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HONG KONG — Now in its seventh year, Art Basel Hong Kong is growing up, but it isn’t slowing down. The past week attracted an ever-growing flurry of parties and other events to the city in its wake, vying for the attention of well-heeled collectors from around the world.

Fashion brands again this year had a notable presence during the art fair, with Dior, Fendi, Swarovski, Balmain and Prada all embracing the art world in various ways.

Prada went all-out, establishing its Prada Mode private club for two days of dinners, lectures and partying for the likes of Yana Peel, Hans Ulrich Obrist, Aimee Song, Christopher Owen and Victoria Tang-Owen, to name a few.

Taking over the elegant Madame Fu restaurant in the Tai Kwun art center, this second iteration of the roving Prada Mode club — the first was during Art Basel Miami in December 2018 — featured an installation of photographer Jamie Diamond’s unsettling “Dolls’ House” series, documenting the intimate interactions of humans with inanimate baby dolls.

“It’s all about exploring the social complexities and cultural conventions that define motherhood, and the mother-child paradigm,” Diamond said. The artist, who gave a talk and was honored at a dinner, told WWD that partnering with Prada for the exhibit, curated by Germano Celant and Melissa Harris, was an incredible experience. “It’s been wonderful, very humbling, actually.”

Brooklyn-based Diamond, who heads the undergraduate photography department at the University of Pennsylvania, brought three of her students along and also invited former students working in Asia. “There’s a nice Penn community right now in Hong Kong,” she said.

Also for Art Basel Hong Kong, Prada tapped three female architects — Cini Boeri, Elizabeth Diller and Kazuyo Sejima — to create products of nylon, one of the brand’s signature material. Part of the “Prada Invites” collaboration, the pieces — articles of clothing and accessories for women — were on display at the venue and simultaneously offered for sale at the label’s Alexandra House flagship.

Meanwhile, Dior had selected Chinese contemporary artist Li Shurui to create a work for its “Lady Dior As Seen By” exhibit on-site at the Art Basel show. Li works with light, movement and radiance, and her piece, depicting a conversation between two people via a social media app, is the first in the brand’s series to use a video format.

Li said she felt lucky to work with Dior on the project, although it was a bit nerve-wracking as the deadline was tight. But that didn’t deter her from completing the labor-intensive project — she hand-painted and photographed each panel to create a pixelated look, and then digitized it.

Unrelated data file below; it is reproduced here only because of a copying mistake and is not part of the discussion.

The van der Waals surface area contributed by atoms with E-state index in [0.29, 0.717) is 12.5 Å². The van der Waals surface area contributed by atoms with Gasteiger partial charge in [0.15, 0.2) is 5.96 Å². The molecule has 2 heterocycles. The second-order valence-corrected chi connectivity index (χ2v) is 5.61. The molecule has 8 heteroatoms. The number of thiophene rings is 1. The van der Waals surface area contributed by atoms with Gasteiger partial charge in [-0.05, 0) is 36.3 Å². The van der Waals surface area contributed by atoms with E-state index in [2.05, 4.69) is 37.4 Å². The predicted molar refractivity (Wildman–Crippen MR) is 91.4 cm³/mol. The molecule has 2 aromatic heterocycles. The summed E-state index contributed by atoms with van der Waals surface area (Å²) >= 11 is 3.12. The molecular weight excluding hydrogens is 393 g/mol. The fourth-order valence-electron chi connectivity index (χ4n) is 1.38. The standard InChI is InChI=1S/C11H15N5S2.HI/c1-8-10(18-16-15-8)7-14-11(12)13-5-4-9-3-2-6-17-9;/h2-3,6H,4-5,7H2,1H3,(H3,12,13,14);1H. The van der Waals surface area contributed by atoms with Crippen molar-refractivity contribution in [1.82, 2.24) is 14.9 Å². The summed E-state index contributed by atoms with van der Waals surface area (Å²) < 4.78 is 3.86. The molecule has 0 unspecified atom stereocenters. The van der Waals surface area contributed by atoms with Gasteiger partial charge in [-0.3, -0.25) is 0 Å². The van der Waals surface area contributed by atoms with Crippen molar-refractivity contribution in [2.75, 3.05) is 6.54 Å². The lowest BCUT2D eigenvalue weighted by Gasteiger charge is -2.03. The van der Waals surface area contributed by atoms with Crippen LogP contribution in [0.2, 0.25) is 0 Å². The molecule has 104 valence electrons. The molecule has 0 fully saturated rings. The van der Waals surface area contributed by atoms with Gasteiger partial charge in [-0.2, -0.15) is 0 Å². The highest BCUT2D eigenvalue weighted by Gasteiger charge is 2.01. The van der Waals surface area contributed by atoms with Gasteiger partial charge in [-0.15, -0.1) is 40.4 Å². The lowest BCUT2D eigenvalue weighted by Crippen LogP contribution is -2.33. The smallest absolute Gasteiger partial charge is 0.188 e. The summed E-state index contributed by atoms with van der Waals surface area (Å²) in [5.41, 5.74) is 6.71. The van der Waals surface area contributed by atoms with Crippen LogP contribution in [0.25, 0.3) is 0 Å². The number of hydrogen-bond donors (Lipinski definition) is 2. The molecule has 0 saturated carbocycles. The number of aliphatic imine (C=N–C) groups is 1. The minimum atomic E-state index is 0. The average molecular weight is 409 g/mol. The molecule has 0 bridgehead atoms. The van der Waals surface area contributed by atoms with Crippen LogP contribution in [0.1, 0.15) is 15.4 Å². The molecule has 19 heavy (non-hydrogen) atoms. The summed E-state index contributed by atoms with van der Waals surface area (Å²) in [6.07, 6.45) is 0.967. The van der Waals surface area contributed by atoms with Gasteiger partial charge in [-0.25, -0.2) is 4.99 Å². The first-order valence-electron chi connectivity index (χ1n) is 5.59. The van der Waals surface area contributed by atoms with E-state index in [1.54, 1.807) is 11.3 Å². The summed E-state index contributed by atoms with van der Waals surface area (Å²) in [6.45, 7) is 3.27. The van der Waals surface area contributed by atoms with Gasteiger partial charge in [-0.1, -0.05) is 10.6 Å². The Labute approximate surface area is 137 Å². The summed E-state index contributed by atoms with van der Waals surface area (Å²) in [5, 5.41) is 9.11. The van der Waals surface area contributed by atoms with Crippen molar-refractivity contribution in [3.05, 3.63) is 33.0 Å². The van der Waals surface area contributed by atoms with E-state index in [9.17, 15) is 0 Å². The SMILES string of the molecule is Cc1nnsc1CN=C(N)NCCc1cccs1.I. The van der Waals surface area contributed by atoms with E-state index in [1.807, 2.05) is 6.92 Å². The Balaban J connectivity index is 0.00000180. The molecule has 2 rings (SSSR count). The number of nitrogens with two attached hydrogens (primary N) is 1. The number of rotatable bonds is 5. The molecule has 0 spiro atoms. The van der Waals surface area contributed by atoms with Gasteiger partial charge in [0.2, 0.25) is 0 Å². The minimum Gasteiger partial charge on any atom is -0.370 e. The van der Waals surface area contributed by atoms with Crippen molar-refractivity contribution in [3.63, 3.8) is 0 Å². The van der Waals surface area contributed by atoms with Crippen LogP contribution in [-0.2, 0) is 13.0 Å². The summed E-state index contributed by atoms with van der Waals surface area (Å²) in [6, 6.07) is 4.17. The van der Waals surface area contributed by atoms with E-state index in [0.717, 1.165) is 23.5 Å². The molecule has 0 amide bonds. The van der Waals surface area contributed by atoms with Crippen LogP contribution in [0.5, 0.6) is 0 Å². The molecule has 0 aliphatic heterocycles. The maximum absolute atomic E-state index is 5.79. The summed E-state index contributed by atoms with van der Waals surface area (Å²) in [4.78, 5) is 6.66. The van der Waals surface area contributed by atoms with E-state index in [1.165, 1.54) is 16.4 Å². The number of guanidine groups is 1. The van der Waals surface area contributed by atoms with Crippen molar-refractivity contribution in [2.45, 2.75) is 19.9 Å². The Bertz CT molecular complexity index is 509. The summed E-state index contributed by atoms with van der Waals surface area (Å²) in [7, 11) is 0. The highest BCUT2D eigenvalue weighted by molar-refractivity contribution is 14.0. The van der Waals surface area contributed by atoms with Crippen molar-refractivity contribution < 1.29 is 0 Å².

The maison also displayed nine sculptures from its “Lady Dior As Seen By” series at its Landmark boutique.

Nearby at the same shopping center, Fendi celebrated the 10th anniversary of its signature Peekaboo bag with an exhibit of customized interpretations by designers and tastemakers from around the world.

The centerpiece was “The Shapes of Water,” an installation by Dutch designer Sabine Marcelis comprising 10 fountains. In its Landmark boutique, Balmain paired three pieces from the collection of London-based Tornabuoni Art with a complimentary creation by creative director Olivier Rousteing.

Curator Ermanno Rivetti hosted a talk about the collaboration. Well-known fashion retailer Joyce held a cocktail to present “The Paint We Wear,” a collection of colorful rugs on which Belgian interior architect Gert Voorjans and textile artist Christoph Hefti collaborated.

Swarovski was a partner at Art Central, a satellite art fair concurrent with Art Basel, and this year worked with designer and architect Steve Leung on his installation, “Shades in Ascent,” at the main entrance.

Inspired by traditional Chinese lanterns, the immersive piece utilized 52,800 Swarovski crystal beads illuminated with lighting that changed in accordance with a musical soundtrack. “We are actually promoting positive energy,” Leung explained. “Stay in my booth, whether for 10 seconds or two minutes, you will find yourself submerged in an environment that is outside of the real world. I want people to feel relaxed there.”

In just two years, LACMA’s party has become the hot ticket of Art Basel, although this year it fell victim to its success. With tickets highly sought after and the venue, the former textile factory The Mills, slightly smaller than in years past, attendees waited for up to one hour to get in.

Despite the jam, the event was a success, with partygoers jumping onstage to dance during a concert by Antibalas. Beijing contemporary art center UCCA cohosted the event along with LACMA this year, hence the “Grand Nomad” theme. “The idea of bridging the Pacific…of celebrating a central element of exploration was an important one,” said Princess Alia-Al Senussi, who masterminded the annual event along with Dino Sadhwani.

LACMA director Michael Govan called the party a celebration of the ever-growing art scene in Asia. “Collaborations between LACMA and Yuz Museum [in Shanghai] as well as UCCA’s revitalization are examples of how Beijing and Shanghai have become robust centers of contemporary art. LACMA was thrilled to be welcomed to China and Hong Kong,” he said.

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